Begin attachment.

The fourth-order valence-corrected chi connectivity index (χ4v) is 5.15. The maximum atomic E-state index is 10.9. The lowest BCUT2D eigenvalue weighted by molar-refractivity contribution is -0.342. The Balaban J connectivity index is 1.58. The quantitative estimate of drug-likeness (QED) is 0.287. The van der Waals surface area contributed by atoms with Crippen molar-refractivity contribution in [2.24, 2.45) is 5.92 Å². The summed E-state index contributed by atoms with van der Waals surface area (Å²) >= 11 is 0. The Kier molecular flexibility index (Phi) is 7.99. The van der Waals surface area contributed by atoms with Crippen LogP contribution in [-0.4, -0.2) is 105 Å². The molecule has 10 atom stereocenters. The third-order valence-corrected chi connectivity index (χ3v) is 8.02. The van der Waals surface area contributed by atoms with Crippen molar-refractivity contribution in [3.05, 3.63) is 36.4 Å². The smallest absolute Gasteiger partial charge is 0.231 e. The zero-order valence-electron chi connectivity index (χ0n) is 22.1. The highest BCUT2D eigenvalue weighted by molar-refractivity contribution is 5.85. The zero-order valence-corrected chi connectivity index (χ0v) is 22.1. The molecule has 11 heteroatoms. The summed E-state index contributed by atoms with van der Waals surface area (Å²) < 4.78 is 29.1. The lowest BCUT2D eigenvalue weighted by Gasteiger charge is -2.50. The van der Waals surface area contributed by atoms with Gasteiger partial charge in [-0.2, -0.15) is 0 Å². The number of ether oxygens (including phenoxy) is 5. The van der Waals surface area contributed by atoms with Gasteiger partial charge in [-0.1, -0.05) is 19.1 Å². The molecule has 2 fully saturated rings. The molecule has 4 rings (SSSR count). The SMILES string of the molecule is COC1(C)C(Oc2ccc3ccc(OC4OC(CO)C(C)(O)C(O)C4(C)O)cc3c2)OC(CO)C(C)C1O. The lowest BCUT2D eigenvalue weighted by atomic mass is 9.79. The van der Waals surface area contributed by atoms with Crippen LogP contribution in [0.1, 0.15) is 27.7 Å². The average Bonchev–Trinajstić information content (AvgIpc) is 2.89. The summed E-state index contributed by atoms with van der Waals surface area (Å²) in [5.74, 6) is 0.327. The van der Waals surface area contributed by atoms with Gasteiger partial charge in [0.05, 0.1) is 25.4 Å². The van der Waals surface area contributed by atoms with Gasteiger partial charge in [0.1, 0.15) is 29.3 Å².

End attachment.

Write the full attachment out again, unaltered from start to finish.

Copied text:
The fourth-order valence-corrected chi connectivity index (χ4v) is 5.15. The maximum atomic E-state index is 10.9. The lowest BCUT2D eigenvalue weighted by molar-refractivity contribution is -0.342. The Balaban J connectivity index is 1.58. The quantitative estimate of drug-likeness (QED) is 0.287. The van der Waals surface area contributed by atoms with Crippen molar-refractivity contribution in [2.24, 2.45) is 5.92 Å². The summed E-state index contributed by atoms with van der Waals surface area (Å²) >= 11 is 0. The Kier molecular flexibility index (Phi) is 7.99. The van der Waals surface area contributed by atoms with Crippen LogP contribution in [-0.4, -0.2) is 105 Å². The molecule has 10 atom stereocenters. The third-order valence-corrected chi connectivity index (χ3v) is 8.02. The van der Waals surface area contributed by atoms with Crippen molar-refractivity contribution in [3.05, 3.63) is 36.4 Å². The smallest absolute Gasteiger partial charge is 0.231 e. The zero-order valence-electron chi connectivity index (χ0n) is 22.1. The highest BCUT2D eigenvalue weighted by molar-refractivity contribution is 5.85. The zero-order valence-corrected chi connectivity index (χ0v) is 22.1. The molecule has 11 heteroatoms. The summed E-state index contributed by atoms with van der Waals surface area (Å²) < 4.78 is 29.1. The lowest BCUT2D eigenvalue weighted by Gasteiger charge is -2.50. The van der Waals surface area contributed by atoms with Gasteiger partial charge in [-0.2, -0.15) is 0 Å². The number of ether oxygens (including phenoxy) is 5. The van der Waals surface area contributed by atoms with Gasteiger partial charge in [-0.1, -0.05) is 19.1 Å². The molecule has 2 fully saturated rings. The molecule has 4 rings (SSSR count). The SMILES string of the molecule is COC1(C)C(Oc2ccc3ccc(OC4OC(CO)C(C)(O)C(O)C4(C)O)cc3c2)OC(CO)C(C)C1O. The lowest BCUT2D eigenvalue weighted by atomic mass is 9.79. The van der Waals surface area contributed by atoms with Crippen LogP contribution in [0.1, 0.15) is 27.7 Å². The average Bonchev–Trinajstić information content (AvgIpc) is 2.89. The summed E-state index contributed by atoms with van der Waals surface area (Å²) in [5.74, 6) is 0.327. The van der Waals surface area contributed by atoms with Gasteiger partial charge in [0.05, 0.1) is 25.4 Å². The van der Waals surface area contributed by atoms with Gasteiger partial charge in [0.1, 0.15) is 29.3 Å².